Jan. 28 brought back some old and unhappy memories--the Kennedy assassination and the jet crash in San Diego.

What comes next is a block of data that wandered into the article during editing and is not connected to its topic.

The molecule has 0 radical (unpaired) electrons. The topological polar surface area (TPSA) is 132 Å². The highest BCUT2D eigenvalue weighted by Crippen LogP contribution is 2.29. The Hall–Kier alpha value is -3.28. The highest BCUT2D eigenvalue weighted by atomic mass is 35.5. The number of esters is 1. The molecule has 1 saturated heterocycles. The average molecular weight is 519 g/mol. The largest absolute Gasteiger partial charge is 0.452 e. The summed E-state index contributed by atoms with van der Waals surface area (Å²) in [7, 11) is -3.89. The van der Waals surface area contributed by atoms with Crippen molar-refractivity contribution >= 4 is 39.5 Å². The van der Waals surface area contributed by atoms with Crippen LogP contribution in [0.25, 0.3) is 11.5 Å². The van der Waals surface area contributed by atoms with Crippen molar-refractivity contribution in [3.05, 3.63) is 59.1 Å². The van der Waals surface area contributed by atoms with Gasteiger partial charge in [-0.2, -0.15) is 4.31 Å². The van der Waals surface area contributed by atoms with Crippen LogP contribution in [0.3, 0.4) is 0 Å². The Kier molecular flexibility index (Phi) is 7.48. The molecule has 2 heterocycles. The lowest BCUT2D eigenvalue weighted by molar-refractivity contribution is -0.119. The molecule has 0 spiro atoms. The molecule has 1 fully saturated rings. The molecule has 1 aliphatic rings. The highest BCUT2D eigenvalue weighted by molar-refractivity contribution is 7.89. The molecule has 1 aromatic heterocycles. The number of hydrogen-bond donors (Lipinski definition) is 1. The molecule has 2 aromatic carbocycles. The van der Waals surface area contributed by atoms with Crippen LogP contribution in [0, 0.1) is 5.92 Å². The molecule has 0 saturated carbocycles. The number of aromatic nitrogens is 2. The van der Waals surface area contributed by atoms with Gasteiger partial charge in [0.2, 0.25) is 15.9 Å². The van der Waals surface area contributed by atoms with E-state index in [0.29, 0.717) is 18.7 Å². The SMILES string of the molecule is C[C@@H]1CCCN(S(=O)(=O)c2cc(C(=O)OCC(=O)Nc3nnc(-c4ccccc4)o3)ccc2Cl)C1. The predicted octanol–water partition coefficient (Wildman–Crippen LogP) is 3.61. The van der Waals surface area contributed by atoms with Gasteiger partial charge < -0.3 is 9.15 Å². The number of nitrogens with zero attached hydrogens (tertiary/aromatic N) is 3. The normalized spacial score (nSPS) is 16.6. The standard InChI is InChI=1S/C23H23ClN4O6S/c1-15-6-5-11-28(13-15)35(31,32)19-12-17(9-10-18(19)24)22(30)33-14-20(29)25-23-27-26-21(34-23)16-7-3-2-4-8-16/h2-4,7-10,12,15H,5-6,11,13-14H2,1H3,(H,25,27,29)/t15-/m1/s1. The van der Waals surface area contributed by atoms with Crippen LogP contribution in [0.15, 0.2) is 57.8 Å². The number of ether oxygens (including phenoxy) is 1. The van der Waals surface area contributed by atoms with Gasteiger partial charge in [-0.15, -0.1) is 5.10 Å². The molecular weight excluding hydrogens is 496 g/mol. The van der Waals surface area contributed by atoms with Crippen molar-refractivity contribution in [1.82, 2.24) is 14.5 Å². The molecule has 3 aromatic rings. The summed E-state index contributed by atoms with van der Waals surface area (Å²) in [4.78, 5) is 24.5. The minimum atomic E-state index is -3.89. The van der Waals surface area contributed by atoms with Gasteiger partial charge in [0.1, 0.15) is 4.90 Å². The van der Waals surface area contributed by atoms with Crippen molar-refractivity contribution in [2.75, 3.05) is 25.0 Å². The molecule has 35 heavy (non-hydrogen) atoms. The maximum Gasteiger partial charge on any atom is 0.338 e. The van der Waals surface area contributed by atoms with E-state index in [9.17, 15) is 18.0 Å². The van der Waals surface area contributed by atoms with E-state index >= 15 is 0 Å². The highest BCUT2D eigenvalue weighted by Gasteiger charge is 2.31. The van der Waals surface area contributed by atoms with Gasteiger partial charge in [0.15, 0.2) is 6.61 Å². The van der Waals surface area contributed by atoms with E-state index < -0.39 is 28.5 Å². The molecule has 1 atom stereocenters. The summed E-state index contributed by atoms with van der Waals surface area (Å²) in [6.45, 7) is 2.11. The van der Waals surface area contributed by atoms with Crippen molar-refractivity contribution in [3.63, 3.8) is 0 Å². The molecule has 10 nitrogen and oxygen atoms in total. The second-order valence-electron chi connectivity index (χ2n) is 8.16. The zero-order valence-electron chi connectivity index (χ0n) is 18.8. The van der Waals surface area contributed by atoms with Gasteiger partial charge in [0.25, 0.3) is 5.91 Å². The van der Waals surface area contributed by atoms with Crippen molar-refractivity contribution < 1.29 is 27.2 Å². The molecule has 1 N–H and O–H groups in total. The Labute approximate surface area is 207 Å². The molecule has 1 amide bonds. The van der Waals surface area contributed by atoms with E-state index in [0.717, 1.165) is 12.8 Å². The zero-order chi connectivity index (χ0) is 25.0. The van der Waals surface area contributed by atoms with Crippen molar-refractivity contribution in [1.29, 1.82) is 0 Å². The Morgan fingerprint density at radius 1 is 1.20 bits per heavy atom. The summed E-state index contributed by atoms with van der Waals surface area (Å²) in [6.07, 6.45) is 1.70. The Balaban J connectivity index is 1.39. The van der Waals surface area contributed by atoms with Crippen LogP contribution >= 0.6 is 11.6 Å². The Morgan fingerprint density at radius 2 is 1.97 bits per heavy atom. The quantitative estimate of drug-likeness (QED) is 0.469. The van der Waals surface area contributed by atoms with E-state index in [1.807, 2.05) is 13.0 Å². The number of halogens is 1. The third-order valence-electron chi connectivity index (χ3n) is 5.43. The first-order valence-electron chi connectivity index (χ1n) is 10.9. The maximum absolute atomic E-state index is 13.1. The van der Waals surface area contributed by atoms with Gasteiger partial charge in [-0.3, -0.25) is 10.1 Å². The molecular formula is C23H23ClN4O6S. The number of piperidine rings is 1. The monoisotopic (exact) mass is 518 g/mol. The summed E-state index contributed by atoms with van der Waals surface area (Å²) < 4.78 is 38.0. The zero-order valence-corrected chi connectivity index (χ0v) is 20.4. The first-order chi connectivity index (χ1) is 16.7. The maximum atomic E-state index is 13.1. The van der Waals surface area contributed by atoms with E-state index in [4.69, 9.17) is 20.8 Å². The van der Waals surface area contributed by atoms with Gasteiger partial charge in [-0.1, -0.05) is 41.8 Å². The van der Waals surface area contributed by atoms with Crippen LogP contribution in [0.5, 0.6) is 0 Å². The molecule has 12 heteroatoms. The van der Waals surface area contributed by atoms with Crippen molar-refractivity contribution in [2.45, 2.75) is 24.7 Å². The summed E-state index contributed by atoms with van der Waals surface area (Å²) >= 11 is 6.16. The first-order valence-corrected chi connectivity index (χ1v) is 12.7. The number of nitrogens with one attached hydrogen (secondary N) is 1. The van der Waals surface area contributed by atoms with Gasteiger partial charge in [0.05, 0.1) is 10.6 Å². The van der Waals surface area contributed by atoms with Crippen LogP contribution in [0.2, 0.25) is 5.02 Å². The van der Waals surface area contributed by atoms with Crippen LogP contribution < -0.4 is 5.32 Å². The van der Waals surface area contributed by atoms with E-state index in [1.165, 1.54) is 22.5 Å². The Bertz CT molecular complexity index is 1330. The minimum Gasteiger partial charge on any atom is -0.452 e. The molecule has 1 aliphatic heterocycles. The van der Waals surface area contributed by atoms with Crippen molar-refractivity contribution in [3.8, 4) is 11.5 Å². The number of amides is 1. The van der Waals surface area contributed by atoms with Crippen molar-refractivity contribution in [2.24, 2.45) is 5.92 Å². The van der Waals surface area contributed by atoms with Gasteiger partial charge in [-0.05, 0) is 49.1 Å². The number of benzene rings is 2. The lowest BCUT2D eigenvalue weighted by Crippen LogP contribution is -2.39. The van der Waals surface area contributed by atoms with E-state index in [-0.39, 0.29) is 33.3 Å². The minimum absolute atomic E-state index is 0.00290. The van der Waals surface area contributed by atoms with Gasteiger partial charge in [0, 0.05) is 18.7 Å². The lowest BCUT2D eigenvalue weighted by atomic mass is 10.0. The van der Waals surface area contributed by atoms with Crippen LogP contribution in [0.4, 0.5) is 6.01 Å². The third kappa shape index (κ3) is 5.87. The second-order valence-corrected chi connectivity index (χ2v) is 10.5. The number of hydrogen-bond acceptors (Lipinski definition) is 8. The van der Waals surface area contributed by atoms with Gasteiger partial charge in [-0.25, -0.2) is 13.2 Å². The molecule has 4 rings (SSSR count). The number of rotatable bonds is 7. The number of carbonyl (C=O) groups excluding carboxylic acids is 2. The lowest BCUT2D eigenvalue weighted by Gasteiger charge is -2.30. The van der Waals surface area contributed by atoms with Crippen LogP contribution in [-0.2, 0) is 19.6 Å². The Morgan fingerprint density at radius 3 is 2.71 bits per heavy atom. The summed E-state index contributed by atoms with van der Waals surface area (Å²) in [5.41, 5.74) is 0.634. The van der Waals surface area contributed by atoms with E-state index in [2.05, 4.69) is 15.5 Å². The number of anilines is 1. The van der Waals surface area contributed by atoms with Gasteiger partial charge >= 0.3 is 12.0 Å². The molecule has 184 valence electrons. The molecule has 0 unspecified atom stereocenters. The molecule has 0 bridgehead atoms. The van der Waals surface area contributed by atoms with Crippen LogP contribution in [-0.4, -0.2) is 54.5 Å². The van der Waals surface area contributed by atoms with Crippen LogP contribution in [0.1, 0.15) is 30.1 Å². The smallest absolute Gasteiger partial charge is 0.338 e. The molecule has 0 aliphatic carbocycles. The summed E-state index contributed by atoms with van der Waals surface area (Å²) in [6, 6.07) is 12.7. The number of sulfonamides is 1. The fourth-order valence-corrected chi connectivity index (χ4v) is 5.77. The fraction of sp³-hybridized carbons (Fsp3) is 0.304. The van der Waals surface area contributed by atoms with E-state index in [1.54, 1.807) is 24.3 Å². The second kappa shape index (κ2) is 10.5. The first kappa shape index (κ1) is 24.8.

I remember the shock and aftershocks. At work my thoughts turned to 10-year-old Russ and 8-year-old Megan, our kids. They both had talked about how neat it was that a teacher would be on the Challenger and would actually televise lessons from space. I thought about the shuttle and how that shape had become so familiar to children in models, toys, cutout books, etc. It has fashioned a connection between now and the future for us and our kids. On the way home, I wondered what I could tell them, how to make a terrible situation somehow better. As I walked into our living room, Russ and Megan were seated firmly in front of the television. Both had puffy eyes and red faces. The terrible explosion had just been replayed. I hoped I was up to the task of trying to put a parental bandage on a difficult-to-understand hurt. Russ looked up and said, "Dad, the teacher was killed on the Challenger with the other six astronauts." The reality hit me again and I tried to start by saying, "Yes, I know. Let's talk about it."